Thought for the week

Want to read more?

At the start of the pandemic in March we took the decision to make online access to our news free of charge by taking down our paywall. At a time where accurate information about Covid-19 was vital to our community, this was the right decision – even though it meant a drop in our income. In order to help safeguard the future of our journalism, the time has now come to reinstate our paywall, However, rest assured that access to all Covid related news will still remain free.

To access all other news will require a subscription, as it did pre-pandemic. The good news is that for the whole of December we will be running a special discounted offer to get 3 months access for the price of one month. Thank you for supporting us during this incredibly challenging time.

We value our content and access to our full site is only available with a  subscription. Your subscription entitles you to 7-day-a-week access to our website, plus a full digital copy of that week’s paper to read on your pc/mac or mobile device.  In addition, your subscription includes access to digital archive copies from 2006 onwards.

Just want to read one issue? No problem you can subscribe for just one week (or longer if you wish).

Already a subscriber?


Subscribe Now

Remembrance is the theme of the month of November.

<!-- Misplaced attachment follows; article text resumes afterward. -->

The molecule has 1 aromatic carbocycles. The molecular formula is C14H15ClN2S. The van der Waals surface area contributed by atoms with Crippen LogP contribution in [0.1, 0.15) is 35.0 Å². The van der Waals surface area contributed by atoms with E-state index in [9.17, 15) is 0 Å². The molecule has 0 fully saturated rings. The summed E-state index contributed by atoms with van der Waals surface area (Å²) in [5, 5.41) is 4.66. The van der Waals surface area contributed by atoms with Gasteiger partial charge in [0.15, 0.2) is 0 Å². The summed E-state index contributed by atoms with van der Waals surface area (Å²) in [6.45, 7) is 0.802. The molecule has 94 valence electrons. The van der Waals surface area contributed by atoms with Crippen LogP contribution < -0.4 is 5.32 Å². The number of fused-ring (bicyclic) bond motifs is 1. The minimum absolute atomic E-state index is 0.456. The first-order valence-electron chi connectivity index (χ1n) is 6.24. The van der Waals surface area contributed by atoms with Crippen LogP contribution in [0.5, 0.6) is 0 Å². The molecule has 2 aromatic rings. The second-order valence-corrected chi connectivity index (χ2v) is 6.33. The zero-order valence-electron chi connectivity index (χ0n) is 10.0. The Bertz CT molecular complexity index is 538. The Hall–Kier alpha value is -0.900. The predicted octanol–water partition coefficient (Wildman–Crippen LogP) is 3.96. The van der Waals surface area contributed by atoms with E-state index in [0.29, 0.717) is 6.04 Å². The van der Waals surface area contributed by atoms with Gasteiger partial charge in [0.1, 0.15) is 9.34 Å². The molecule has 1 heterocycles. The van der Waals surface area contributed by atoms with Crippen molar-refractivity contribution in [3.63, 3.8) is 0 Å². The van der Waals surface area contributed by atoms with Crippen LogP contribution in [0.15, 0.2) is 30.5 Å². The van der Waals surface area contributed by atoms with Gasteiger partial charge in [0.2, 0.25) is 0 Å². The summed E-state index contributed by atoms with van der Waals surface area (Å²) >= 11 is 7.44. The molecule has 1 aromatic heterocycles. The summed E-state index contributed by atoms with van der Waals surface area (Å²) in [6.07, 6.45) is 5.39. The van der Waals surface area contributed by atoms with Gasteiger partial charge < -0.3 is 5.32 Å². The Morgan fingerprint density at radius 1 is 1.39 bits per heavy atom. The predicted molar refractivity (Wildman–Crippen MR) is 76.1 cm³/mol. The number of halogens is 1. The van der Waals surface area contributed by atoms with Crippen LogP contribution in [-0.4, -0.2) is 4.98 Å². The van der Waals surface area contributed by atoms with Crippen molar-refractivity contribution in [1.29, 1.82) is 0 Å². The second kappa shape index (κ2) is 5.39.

The secular acts of Remembrance at cenotaphs throughout the country, ‘remembering’ those who have given their lives in the cause of peace and justice in armed conflicts, especially in two world wars.

These acts of Remembrance take up the Christian theme of All Saints and All Souls which have dominated this month throughout the Christian era. Indeed, our concept of Remembrance is based on the Hebrew ideal of the Old Testament that we put back together the elements of our story, to recognise today where we have come from. To recognise the truth of who and what we are and to recognise the presence of the God who is love, in our story.

Jesus lived and died and rose again to prove God is with us in the love we share in the joy of affection and warmth, which helps us makes sense of the cross of anger, guilt, regret and the tomb of disappointment.

The reason the centenary of the First World War is so important is that it is only at this distance that we can actually face the truth of the suffering of that and all wars. There must be no amnesia or sentimentality. Only when we truly remember can we forgive in love. Love, which recognises that forgiveness means giving up hope of changing the past.

The Right Reverend Kevin Pearson

Bishop of Argyll and The Isles